Length: 147 minutes in total
Watched: 22 and 24 June 2016
As I mentioned with the last DVD I watched, I’ve had stuff sitting in my folder since before I came to Japan, and if I didn’t buy this gay short film series before I came to Japan, it could have been the first time I went back to the UK – either way, it’s a pretty long time. Similarly, I left the box in the UK, so I no longer have all the information with me – and thus I didn’t really know what to expect.
I do know it wasn’t bought in Japan, though. Good luck finding LGBT media here… the gay shops in Nichome only have porn, which saddens me. Compare and contrast the UK, where almost every DVD shop I went to (Fopp in Edinburgh, the shop in the BFI cinema in London, etc) had a gay section. This will eventually be the thing that pushes me out of this country, let’s be real. Anyway, Amazon is a bit better, and I’m able to find relevant stuff… sometimes. I often end up having to just use the UK Amazon site. In fact, that’s what I had to do when I bought another DVD in this series. Excuse me if I end up having the same rant when I write that post.
I was actually spurred into watching these on the same day as watching Get a Room, as all the other shorts on my Tumblr to-watch list were trailers, or not actually appealing. And four years is long enough to wait before watching something!
Speaking of this series, it’s still going even now, which pleases me. The newer boxes boast that it’s the world’s most successful short film series, but that just makes me wonder how they work that out. As for the DVD itself though, as with gay movies in general, it has its ups and downs. There were nine movies in this collection – I’ll try to give a short review of each one individually – but probably only a couple of actually good ones. The series is prolific, and doesn’t always filter the bad ones out well. But (proving that I haven’t matured that much since I was 19) I get a warm fuzzy feeling when media is actually aimed at me, and recently I’ve been really needing the connection and comfort that these kinds of movies afford me – I watched these still only a couple of weeks after the news came through about the shooting in a gay club in Orlando and our entire community was smarting. The Brexit vote was also just happening so it was nice to take my mind off that, too.
In general, one thing I’ve enjoyed about watching these short movies, and the other series that I’ve watched since this one, in July and August, is that short movies tend to be by first-time filmmakers, or those near the beginning of their career – this does mean that they’re often not so good, or the acting is wooden, but it also means that the makers are more aware of filmic minutiae, such as framing and foreshadowing. Perhaps they’re more recently out of film school, for example. There’s also not pressure to adhere to a three-act structure with short movies – again, this can work against a movie that obviously has more potential or is the germ of a larger idea, but it often means a short movie can stand on its own and do just what it needs to.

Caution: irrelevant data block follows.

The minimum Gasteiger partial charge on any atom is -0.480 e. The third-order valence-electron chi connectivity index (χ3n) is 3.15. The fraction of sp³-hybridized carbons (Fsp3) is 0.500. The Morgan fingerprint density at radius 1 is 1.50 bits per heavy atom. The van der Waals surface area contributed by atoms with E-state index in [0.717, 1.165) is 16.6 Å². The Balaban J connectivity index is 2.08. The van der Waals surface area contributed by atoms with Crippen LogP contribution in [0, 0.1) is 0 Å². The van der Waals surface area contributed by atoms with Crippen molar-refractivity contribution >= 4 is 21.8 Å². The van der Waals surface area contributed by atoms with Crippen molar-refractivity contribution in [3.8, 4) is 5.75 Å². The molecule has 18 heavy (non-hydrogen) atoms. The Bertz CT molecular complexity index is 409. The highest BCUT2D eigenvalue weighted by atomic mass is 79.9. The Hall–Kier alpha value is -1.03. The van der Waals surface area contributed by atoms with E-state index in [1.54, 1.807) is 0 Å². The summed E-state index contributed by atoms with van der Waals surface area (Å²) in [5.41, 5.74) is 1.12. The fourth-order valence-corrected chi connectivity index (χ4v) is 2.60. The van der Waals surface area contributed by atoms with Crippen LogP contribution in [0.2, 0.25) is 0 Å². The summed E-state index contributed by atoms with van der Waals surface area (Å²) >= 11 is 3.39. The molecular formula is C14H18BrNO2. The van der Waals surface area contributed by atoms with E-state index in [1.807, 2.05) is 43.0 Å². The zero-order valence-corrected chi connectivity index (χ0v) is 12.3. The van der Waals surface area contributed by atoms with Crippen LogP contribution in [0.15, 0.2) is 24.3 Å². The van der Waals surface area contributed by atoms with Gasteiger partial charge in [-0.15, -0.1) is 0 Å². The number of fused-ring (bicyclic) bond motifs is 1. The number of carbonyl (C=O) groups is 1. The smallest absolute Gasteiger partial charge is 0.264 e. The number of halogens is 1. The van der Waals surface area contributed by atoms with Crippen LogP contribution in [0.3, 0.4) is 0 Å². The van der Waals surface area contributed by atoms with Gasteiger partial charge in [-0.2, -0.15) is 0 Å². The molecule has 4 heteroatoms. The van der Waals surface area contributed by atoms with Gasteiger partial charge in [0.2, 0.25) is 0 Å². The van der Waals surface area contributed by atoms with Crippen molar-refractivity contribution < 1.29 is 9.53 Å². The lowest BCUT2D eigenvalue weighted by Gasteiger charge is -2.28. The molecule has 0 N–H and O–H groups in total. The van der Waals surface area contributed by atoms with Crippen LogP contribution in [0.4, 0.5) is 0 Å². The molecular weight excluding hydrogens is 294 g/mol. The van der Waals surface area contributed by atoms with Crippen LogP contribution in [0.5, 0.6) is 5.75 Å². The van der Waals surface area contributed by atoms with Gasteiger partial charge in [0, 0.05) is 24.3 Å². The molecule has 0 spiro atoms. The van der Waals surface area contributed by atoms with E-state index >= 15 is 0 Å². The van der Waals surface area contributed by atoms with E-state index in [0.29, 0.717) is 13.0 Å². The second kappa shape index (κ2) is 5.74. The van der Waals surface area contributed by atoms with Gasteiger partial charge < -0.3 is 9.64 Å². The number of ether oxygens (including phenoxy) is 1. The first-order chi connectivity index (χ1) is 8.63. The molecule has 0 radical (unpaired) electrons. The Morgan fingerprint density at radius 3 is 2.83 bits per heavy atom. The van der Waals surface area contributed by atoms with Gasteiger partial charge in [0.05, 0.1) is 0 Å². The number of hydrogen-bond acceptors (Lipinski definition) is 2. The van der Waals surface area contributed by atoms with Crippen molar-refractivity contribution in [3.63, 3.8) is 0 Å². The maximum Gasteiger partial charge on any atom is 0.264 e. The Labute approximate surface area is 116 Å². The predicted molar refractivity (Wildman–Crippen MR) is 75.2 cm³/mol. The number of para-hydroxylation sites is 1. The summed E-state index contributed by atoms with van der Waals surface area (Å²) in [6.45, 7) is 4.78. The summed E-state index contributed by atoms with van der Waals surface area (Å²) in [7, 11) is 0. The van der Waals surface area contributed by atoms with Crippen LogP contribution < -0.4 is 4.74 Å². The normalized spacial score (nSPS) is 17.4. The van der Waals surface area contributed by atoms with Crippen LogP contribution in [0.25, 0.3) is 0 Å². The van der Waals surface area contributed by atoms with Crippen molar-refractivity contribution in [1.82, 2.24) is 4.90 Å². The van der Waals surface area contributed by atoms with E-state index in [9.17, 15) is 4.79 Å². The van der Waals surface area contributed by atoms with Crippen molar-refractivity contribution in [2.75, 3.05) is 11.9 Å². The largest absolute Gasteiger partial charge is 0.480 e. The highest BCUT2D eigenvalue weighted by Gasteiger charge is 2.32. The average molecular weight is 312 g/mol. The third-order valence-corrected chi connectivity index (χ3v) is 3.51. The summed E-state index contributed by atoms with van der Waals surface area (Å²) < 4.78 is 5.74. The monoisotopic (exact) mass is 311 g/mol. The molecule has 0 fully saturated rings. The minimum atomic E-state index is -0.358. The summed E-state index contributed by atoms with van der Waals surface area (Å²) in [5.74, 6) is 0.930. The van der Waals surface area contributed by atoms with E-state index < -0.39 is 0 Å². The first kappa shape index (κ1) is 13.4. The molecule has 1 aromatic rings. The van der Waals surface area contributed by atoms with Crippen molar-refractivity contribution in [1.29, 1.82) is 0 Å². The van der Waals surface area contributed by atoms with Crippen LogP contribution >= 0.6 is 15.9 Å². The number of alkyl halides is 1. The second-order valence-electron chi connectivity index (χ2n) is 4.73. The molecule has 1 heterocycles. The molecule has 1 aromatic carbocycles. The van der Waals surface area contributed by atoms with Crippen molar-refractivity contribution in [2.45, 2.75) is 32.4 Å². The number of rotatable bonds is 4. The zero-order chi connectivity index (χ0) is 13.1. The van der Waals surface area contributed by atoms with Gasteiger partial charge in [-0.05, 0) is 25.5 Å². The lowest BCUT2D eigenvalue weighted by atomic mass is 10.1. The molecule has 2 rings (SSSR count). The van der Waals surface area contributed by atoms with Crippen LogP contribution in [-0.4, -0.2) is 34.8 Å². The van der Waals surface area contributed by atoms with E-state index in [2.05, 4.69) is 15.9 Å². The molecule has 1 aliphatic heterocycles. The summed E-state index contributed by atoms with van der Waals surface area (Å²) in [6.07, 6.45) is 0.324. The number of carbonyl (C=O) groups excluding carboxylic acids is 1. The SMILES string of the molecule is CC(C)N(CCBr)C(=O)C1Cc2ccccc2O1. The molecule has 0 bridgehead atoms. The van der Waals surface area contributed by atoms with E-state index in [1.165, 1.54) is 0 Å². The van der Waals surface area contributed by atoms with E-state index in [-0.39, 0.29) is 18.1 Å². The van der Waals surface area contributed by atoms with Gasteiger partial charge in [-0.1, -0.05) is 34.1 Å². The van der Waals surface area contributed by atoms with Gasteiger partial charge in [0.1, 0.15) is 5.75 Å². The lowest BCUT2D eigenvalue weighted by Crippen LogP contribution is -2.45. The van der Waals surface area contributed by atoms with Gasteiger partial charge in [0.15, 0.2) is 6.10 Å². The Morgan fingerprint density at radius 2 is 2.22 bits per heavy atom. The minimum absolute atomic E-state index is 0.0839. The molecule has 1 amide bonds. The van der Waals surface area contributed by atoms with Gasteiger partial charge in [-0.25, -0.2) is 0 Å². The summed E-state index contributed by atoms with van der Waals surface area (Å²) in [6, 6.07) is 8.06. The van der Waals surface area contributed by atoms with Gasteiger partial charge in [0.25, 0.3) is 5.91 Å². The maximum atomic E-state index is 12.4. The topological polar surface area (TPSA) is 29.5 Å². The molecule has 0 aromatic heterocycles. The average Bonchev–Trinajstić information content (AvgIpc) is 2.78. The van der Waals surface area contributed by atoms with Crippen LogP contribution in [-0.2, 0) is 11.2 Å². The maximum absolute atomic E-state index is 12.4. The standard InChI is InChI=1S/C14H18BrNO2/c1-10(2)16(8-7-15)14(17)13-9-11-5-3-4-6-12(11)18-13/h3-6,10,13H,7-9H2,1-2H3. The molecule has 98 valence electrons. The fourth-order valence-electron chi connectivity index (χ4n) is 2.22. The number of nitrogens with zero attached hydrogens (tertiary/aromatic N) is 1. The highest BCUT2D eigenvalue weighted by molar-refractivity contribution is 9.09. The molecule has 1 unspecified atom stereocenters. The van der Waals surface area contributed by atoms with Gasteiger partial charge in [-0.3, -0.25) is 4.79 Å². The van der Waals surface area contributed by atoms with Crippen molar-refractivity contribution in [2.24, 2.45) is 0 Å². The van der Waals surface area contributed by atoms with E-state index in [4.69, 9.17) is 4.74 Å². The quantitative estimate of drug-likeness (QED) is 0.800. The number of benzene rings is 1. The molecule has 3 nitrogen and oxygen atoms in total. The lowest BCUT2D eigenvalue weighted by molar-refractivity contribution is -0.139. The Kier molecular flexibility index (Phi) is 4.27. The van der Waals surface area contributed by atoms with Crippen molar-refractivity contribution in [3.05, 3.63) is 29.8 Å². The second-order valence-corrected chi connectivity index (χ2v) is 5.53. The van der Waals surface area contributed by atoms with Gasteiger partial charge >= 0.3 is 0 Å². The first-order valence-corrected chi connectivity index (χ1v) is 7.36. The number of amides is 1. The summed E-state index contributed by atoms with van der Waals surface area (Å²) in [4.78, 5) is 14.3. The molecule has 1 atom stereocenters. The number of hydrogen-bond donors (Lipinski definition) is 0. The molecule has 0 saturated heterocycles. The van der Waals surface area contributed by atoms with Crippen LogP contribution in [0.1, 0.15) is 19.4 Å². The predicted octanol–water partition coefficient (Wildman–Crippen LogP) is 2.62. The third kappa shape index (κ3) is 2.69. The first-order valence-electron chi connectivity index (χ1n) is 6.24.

Anyway, here’s the full set. Just to be clear, spoilers may come up.
Watched on 22 June:
Film #193: The Island (2009)
Director: Trevor Anderson
Length: 5 minutes
A nice relaxing start to the series, this features some CGI animation and a man walking through a snow-covered lake in Canada, and narrating about a homophobic letter he received saying gays should all live on an island – he considers what this would be like, a kind of gay utopia.
It’s very short and kind of amusing. I think it’s on Youtube.
Film #194: Cowboy (2008)
Director: Till Kleinert
Length: 35 minutes
This is a German film where a real estate agent goes into the country looking to buy up a disused farm. He meets a topless young man, who steals his car, and then seduces him. After some veiled references from the young man about the situation, the film jumps into something unexplained and creepy at the end. I don’t really want to spoil this bit actually, it’s worth watching – although my reaction was mostly “what the hell?”.
A lot of the movie is voyeuristic – the characters don’t talk all that much, and it’s all about one guy watching the other. There is also the creepy streak throughout, and adding that to the desolate setting, I’d say I enjoyed this probably the most out of all the films.
One thing I found weird about this, though, and that I find weird about a lot of gay films, is that the main character has a wife or a female partner – and like, yes, bisexuality exists (that’s not the issue), but films like this are always about the characters catching the first inkling that they like the same sex, and then jumping straight into full anal (*cough*brokebackmountain). In these films the female partner is always shorthand for “he doesn’t know he’s gay yet”, and that doesn’t ring true to me – not least because it seems to deny bisexuality. Or at least that’s how I read it. In any case, a man the age of the main character here – I’d guess at least my age and perhaps in his 30s – is someone I’d expect to have considered his sexuality already. I so much prefer the ones where the main character starts already knowing they’re gay (or bi, or whatever). I think I’m just done with coming out.
Watched on 24 June:
Film #195: Kali Ma (2007)
Director: Soman Chainani
Language: English and Hindi
Length: 14 minutes
A guy is bullied for being gay at school, and then his very Indian mother confronts the bully, who is naturally also the guy’s crush (a popular gay movie trope). She and her son come very close to killing the bully. A bit weird, to be honest.
When I searched for the title online, I got an image of a Hindu goddess, so I’m guessing Kali Ma has a meaning I’m unaware of. I can only assume that the goddess is represented by the mother. I’m not interested enough in this movie to find out, though. The tone was too strange for me, especially the belligerence from the mother.
Film #196: Lucky Blue (2007)
Director: Håkon Liu
Length: 28 minutes
This is probably the other one I really enjoyed. I actually had this on my aforementioned list of gay movies on Tumblr, but the version linked on Youtube had Vietnamese subtitles. In the film two boys, both pretty introverted, meet at a campsite when they go with family. They share a kiss after swimming naked together (if I remember correctly), but then the main character gets scared and runs away (also a standard trope). He has to win the other boy back by the end. Lucky Blue is the name of the other boy’s pet parrot.
Fairly standard stuff, and it establishes most of the relationship on furtive glance, which I find overdone at this point. I related a lot to the characters, though.
This one is one where the short length of the film worked against the movie, though – I think it might have worked better at double the length, where it could flesh out the characters. The movie struggles to convey life outside the microcosm of the introverted main character – a brief scene where he sees the other boy laughing with many friends seems tacked on, because instantly I want to know where these friends came from.
Film #197: Love Bite (2008)
Director: Craig Boreham
Length: 3 minutes